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Chasing Waterfalls of the Capital Region & Southern Adirondacks

Chasing Waterfalls of the Capital Region and Southern Adirondacks

The end of September brought another opportunity for my husband & I to head out on a waterfall road trip.  This time we were focused on waterfalls north of Albany and into the southern portion of the Adirondacks.  Our plan is to visit six waterfalls which makes for a full – but very fun – day.

We started out the day by heading towards the towns of Wells and Speculator to find Christine Falls and Auger Falls.  For me, driving anywhere in the Adirondacks/North Country is always a great experience; the views are nothing short of incredible.  Heading north on Rt. 30 & Rt. 8, we drove around the east side of Great Sacandaga Lake and it was easy to get lost in the scenery.  Before long we passed through the town of Wells, then Rt. 8 split off from Rt. 30 so we knew we were getting close.  We got a bit mixed up with the directions and ended up parking where Old Rt. 30 meets Rt. 30 but were met with a road closure.  This only means we get to walk some and, looking back, this was one of the best parts of the trip.

We walked down the old road for about a half-mile or so then headed in towards the river.  Our unexpected find was Austin Falls.  Neither of us knew about these falls so it was a nice surprise.  We lingered along the river for a bit just enjoying the day and the sounds of the rushing water.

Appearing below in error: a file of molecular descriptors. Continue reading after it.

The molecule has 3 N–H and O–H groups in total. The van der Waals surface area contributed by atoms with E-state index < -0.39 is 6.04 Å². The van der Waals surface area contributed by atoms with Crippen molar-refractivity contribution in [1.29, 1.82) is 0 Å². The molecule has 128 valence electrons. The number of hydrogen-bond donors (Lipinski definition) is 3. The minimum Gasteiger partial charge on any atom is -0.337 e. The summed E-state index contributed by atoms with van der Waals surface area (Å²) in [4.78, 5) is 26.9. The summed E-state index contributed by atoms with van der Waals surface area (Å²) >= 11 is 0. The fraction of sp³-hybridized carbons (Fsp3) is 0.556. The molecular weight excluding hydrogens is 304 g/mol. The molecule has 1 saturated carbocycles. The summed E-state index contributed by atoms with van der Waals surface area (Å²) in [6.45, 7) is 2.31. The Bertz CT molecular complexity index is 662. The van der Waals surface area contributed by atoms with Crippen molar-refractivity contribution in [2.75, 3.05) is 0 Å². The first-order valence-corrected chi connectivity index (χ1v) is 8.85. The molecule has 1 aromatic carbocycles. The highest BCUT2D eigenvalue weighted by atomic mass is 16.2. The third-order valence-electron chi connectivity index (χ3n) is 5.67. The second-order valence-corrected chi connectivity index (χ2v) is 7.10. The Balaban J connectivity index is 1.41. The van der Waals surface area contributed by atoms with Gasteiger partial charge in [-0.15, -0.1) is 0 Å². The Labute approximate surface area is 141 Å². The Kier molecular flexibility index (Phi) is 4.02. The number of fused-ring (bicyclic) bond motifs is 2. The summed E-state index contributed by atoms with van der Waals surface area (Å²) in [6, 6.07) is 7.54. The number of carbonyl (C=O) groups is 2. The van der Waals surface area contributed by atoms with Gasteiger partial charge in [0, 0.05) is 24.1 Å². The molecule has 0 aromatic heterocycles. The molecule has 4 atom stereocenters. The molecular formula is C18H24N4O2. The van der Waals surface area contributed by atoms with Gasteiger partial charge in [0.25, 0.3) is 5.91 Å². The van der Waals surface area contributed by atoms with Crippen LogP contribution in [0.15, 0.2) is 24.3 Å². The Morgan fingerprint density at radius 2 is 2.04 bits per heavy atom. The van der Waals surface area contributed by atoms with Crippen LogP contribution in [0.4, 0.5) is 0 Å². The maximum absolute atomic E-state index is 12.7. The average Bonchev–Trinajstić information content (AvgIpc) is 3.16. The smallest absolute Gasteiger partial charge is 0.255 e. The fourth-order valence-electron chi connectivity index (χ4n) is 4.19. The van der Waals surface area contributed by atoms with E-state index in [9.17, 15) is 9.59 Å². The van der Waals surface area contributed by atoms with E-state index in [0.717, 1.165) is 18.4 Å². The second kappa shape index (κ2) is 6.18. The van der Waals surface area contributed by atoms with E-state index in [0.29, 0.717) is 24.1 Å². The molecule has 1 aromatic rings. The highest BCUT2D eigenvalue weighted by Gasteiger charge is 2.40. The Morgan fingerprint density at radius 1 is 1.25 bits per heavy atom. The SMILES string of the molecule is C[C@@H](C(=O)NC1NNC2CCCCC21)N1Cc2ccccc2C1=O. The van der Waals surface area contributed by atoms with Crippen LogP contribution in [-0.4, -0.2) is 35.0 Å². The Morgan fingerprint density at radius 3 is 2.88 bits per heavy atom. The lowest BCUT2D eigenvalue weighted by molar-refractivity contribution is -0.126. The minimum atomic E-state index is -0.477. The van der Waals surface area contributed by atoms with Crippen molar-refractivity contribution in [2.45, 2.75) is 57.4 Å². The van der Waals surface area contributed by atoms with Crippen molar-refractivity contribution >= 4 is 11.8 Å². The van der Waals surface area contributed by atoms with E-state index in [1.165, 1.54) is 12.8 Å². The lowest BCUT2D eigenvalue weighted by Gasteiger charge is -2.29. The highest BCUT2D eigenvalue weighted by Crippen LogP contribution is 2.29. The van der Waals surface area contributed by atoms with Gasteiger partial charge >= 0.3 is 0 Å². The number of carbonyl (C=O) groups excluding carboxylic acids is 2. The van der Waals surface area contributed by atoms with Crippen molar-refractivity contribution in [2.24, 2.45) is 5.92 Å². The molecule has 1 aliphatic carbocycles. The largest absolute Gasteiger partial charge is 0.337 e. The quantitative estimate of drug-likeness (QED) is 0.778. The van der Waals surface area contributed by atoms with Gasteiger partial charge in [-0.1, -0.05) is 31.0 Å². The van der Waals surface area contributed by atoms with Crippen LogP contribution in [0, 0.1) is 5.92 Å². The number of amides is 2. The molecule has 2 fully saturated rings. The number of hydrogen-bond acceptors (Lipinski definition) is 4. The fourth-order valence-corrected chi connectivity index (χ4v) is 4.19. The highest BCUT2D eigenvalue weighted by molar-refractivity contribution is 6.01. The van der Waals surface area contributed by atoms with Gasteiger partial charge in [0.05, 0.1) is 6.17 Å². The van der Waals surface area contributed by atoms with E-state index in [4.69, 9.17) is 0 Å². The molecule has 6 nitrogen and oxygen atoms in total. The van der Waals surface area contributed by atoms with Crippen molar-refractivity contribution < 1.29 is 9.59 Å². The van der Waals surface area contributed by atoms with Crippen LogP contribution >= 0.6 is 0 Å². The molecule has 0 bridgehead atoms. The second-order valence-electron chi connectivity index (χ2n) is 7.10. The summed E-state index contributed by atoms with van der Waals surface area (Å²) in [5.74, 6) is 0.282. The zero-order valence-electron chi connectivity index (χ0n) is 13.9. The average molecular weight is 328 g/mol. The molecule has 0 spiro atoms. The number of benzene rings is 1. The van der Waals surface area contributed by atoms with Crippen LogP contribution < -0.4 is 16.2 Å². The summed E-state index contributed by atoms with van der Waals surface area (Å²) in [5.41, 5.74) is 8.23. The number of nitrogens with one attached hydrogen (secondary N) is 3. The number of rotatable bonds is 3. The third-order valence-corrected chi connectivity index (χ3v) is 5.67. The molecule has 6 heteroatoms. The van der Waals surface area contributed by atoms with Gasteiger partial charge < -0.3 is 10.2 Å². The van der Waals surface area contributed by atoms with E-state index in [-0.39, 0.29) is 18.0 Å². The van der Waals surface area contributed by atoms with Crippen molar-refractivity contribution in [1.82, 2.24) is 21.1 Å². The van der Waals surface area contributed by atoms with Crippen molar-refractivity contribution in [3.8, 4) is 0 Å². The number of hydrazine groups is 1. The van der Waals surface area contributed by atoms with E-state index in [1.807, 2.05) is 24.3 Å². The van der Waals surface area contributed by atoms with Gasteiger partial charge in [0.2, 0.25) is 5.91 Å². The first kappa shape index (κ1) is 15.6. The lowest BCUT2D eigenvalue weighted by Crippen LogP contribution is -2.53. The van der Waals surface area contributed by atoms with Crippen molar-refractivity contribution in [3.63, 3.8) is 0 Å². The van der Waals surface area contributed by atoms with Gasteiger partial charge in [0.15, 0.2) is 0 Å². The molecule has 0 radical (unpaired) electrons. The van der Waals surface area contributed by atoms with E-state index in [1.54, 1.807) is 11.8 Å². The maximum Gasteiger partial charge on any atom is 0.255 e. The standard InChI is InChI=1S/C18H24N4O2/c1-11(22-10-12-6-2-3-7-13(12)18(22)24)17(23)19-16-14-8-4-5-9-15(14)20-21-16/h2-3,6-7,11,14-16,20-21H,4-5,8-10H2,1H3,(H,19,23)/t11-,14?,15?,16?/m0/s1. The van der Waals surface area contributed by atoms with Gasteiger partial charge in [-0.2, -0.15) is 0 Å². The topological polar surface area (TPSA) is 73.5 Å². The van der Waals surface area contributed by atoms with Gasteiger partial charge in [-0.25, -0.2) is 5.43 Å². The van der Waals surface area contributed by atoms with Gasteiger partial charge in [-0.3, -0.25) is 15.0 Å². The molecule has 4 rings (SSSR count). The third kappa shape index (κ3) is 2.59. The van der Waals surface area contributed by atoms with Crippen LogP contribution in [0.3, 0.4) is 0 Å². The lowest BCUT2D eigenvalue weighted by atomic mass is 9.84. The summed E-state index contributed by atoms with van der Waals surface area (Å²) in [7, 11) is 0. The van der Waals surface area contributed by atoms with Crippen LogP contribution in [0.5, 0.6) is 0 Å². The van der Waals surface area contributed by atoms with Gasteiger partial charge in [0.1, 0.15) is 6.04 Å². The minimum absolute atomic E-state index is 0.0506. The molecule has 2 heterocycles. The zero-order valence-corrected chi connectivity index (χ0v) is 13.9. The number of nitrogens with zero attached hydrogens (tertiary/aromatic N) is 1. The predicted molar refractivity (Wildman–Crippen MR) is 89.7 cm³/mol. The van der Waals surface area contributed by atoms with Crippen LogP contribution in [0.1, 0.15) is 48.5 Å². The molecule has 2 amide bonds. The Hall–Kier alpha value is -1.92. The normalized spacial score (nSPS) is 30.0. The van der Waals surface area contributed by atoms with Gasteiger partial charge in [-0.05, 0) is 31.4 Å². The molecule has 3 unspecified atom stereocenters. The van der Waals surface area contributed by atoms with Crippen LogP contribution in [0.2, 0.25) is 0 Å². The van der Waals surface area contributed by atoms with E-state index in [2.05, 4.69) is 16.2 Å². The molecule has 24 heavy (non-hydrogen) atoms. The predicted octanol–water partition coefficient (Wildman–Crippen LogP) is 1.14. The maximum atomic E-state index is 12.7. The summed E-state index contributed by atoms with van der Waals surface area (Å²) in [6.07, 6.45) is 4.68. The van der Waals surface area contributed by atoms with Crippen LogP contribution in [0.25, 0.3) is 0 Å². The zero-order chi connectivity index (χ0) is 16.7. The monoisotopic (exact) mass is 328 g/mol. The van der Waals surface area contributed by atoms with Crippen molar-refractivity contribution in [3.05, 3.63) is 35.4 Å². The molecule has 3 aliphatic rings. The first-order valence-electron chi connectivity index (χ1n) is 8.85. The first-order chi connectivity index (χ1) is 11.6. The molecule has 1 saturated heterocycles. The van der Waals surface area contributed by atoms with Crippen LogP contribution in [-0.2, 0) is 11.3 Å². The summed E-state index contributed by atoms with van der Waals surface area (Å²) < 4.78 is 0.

After a while, we headed back to our van and went searching for Christine Falls.  At the other end of Old Rt. 30, we found the Christine Falls Hydroelectric Facility so we knew we were close but still not in quite the right spot.  Back out to Rt. 30 we went and finally found a pull off that had us going to the right place.

Our next planned stop was Auger Falls and, having seen roadside signs for this one, it should be easy to find, right?  Well, the parking area is very easy to find but the trail to the falls, not so much.  There were some construction trucks parked closer to the road just before the very large parking area.  However, once there, we could not see any signs indicating where the trail begins.  Another truck had parked just as we had pulled in and there is a somewhat of a trail off the parking lot so we decided to follow where they went.  We could see other falls seekers were ahead of us so we were heading in the right direction.  The path we chose took us through some gorgeous forest.  Be sure to look around as you go.  I think you’ll be amazed and how magnificent nature is and how it shows us how to overcome obstacles.

Not much further ahead we could hear the rumble of Auger Falls.  This waterfall really packs a punch!  The Sacandaga River narrows a bit as it rushes through the gorge and that amplifies the sounds and speed of the water.  I wanted so badly to get closer to this one but the ravine was pretty steep and taking such a risk just isn’t worth it for me.  Sometimes you have to chose safety over that really awesome picture.

 

 

 

 

 

 

 

 

 

 

As we were heading out, we ended up on a different trail than the one we came in on and I think this is the one where most people begin.  There is a kiosk for you to record your visit which helps the NYSDEC know about usage.